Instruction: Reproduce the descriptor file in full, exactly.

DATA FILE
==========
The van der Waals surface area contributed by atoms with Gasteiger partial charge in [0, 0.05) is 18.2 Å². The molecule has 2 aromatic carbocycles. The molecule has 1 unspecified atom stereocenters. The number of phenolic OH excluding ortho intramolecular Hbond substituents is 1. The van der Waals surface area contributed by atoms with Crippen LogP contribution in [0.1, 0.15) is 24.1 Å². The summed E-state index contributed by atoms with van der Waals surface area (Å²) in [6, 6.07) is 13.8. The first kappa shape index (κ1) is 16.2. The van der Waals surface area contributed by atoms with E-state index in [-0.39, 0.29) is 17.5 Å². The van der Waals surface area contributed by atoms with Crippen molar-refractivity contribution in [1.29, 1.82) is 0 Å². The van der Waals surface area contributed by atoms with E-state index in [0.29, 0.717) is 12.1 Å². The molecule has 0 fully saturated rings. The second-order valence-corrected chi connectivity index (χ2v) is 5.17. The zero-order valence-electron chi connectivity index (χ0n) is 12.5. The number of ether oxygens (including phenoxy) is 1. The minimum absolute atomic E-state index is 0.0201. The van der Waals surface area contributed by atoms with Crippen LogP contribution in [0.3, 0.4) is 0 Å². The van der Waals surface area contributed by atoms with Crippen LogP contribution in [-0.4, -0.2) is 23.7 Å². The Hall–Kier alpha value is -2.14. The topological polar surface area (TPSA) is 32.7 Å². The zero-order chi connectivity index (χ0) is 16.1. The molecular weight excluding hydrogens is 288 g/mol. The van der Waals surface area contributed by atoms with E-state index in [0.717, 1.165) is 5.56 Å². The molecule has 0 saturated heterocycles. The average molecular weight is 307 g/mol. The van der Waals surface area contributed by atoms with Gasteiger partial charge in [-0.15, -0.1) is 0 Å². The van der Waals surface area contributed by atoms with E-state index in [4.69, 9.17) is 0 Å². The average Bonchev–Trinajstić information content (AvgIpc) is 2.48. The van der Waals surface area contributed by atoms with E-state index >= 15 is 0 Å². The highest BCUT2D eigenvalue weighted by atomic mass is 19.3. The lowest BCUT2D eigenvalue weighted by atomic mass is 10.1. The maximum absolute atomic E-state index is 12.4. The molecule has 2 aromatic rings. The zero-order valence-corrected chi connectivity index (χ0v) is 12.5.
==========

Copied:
The van der Waals surface area contributed by atoms with Gasteiger partial charge in [0, 0.05) is 18.2 Å². The molecule has 2 aromatic carbocycles. The molecule has 1 unspecified atom stereocenters. The number of phenolic OH excluding ortho intramolecular Hbond substituents is 1. The van der Waals surface area contributed by atoms with Crippen LogP contribution in [0.1, 0.15) is 24.1 Å². The summed E-state index contributed by atoms with van der Waals surface area (Å²) in [6, 6.07) is 13.8. The first kappa shape index (κ1) is 16.2. The van der Waals surface area contributed by atoms with E-state index in [-0.39, 0.29) is 17.5 Å². The van der Waals surface area contributed by atoms with Crippen molar-refractivity contribution in [1.29, 1.82) is 0 Å². The van der Waals surface area contributed by atoms with E-state index in [0.29, 0.717) is 12.1 Å². The molecule has 0 fully saturated rings. The second-order valence-corrected chi connectivity index (χ2v) is 5.17. The zero-order valence-electron chi connectivity index (χ0n) is 12.5. The number of ether oxygens (including phenoxy) is 1. The minimum absolute atomic E-state index is 0.0201. The van der Waals surface area contributed by atoms with Crippen LogP contribution in [0.3, 0.4) is 0 Å². The van der Waals surface area contributed by atoms with Crippen LogP contribution in [-0.4, -0.2) is 23.7 Å². The Hall–Kier alpha value is -2.14. The topological polar surface area (TPSA) is 32.7 Å². The zero-order chi connectivity index (χ0) is 16.1. The molecular weight excluding hydrogens is 288 g/mol. The van der Waals surface area contributed by atoms with E-state index in [0.717, 1.165) is 5.56 Å². The molecule has 0 saturated heterocycles. The average molecular weight is 307 g/mol. The van der Waals surface area contributed by atoms with Gasteiger partial charge in [-0.15, -0.1) is 0 Å². The van der Waals surface area contributed by atoms with E-state index in [4.69, 9.17) is 0 Å². The average Bonchev–Trinajstić information content (AvgIpc) is 2.48. The van der Waals surface area contributed by atoms with E-state index >= 15 is 0 Å². The highest BCUT2D eigenvalue weighted by atomic mass is 19.3. The lowest BCUT2D eigenvalue weighted by atomic mass is 10.1. The maximum absolute atomic E-state index is 12.4. The molecule has 2 aromatic rings. The zero-order valence-corrected chi connectivity index (χ0v) is 12.5.